Continental Flight 128 Passengers Detail Terrifying Turbulence

Passengers tossed around the cabin, some were knocked unconscious.

ByABC News
August 3, 2009, 9:53 AM

Aug. 4, 2009— -- As Continental Flight 128 hit turbulence Monday, tossing people around the cabin like rag dolls, Carolina Portella grabbed the hand of the person next to her.

"I was like, 'Hold my hand,'" she said, "'because if we're going to die, I don't want to die alone. I'm so scared.'"

But no one has died from their injuries suffered on Monday's ill-fated flight, though one person has not yet been released from the hospital. Some people are calling their survival a miracle.

More than two dozen people were injured when the Continental Airlines plane hit turbulence on its way to Houston from Brazil, forcing the pilot to make an emergency landing in Miami.

Pictures from inside the cabin show evidence from the violent ride, including panels that were likely cracked by people's heads and oxygen masks dangling from the ceiling.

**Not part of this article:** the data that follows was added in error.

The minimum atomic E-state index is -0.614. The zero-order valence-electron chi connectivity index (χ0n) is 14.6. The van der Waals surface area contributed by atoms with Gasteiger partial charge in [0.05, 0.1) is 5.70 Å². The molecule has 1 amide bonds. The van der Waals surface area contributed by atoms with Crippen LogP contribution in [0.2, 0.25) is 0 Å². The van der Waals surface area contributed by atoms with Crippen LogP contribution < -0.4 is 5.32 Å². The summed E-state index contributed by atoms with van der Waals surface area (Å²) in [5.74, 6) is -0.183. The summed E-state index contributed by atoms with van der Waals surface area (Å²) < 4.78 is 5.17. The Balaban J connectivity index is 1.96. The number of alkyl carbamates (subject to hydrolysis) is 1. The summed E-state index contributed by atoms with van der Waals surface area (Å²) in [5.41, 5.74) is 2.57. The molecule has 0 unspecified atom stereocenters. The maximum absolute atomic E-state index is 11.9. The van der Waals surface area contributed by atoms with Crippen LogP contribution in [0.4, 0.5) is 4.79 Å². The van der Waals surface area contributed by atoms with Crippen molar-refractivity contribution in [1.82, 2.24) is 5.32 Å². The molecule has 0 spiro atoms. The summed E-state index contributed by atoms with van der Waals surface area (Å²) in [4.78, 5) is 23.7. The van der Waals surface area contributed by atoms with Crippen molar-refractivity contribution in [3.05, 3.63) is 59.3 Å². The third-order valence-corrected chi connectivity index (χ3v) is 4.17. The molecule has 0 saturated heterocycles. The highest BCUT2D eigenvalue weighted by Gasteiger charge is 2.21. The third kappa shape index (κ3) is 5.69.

"One lady, she just came out of her seat and flew over the middle row, hit her head on the wall, landed on her back," passenger Diego Saavedra said.

Officials said the plane hit the turbulence about six hours into the flight. The seat belt lights were on, but passengers said there was no warning.

"People can call it turbulence, they can call it anything they want," Fabio Ottolini said, "but to me the plane was just falling out of the sky."

Ottolini said it felt like the plane was in a free fall.

"I think we're talking about 300 feet, at least," he said.

Another passenger, Richard Sharp, helped tend to the injured.

"Some of them were unconscious for a short period of time," he said.

ABC News aviation consultant John Nance said turbulence is usually caused by a rising or descending column of air that pilots can't see. While planes are equipped with Doppler radar to track storms, he said, those systems can't track air molecules.

"It's like hitting a speed bump at 500 mph," Nance said. "It's very, very violent."

That said, the danger of turbulence breaking up a plane is "almost zero," he said.

"It's not that it scares us, but we want to give everyone a smooth ride," Nance said, "and we certainly don't want people thrown out of their seats."